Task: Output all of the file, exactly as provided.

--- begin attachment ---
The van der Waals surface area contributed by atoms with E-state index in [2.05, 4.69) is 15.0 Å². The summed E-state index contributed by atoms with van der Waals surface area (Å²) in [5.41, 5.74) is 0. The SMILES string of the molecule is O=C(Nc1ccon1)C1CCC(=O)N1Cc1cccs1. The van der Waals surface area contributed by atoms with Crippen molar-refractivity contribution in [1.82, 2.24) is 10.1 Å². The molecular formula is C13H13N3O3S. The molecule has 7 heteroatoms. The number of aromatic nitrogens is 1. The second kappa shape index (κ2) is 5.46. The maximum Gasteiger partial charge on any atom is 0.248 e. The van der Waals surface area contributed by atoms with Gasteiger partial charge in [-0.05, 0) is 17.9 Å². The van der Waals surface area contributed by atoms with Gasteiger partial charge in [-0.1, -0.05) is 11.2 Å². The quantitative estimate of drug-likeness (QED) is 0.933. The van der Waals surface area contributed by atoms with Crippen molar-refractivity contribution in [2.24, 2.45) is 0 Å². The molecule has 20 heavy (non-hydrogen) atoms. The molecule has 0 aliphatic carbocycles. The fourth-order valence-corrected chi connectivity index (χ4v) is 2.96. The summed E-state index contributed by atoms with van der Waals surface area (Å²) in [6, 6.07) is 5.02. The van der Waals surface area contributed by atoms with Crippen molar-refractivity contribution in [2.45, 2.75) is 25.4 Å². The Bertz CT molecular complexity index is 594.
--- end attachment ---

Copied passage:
The van der Waals surface area contributed by atoms with E-state index in [2.05, 4.69) is 15.0 Å². The summed E-state index contributed by atoms with van der Waals surface area (Å²) in [5.41, 5.74) is 0. The SMILES string of the molecule is O=C(Nc1ccon1)C1CCC(=O)N1Cc1cccs1. The van der Waals surface area contributed by atoms with Crippen molar-refractivity contribution in [1.82, 2.24) is 10.1 Å². The molecular formula is C13H13N3O3S. The molecule has 7 heteroatoms. The number of aromatic nitrogens is 1. The second kappa shape index (κ2) is 5.46. The maximum Gasteiger partial charge on any atom is 0.248 e. The van der Waals surface area contributed by atoms with Gasteiger partial charge in [-0.05, 0) is 17.9 Å². The van der Waals surface area contributed by atoms with Gasteiger partial charge in [-0.1, -0.05) is 11.2 Å². The quantitative estimate of drug-likeness (QED) is 0.933. The van der Waals surface area contributed by atoms with Crippen molar-refractivity contribution in [2.24, 2.45) is 0 Å². The molecule has 20 heavy (non-hydrogen) atoms. The molecule has 0 aliphatic carbocycles. The fourth-order valence-corrected chi connectivity index (χ4v) is 2.96. The summed E-state index contributed by atoms with van der Waals surface area (Å²) in [6, 6.07) is 5.02. The van der Waals surface area contributed by atoms with Crippen molar-refractivity contribution in [2.45, 2.75) is 25.4 Å². The Bertz CT molecular complexity index is 594.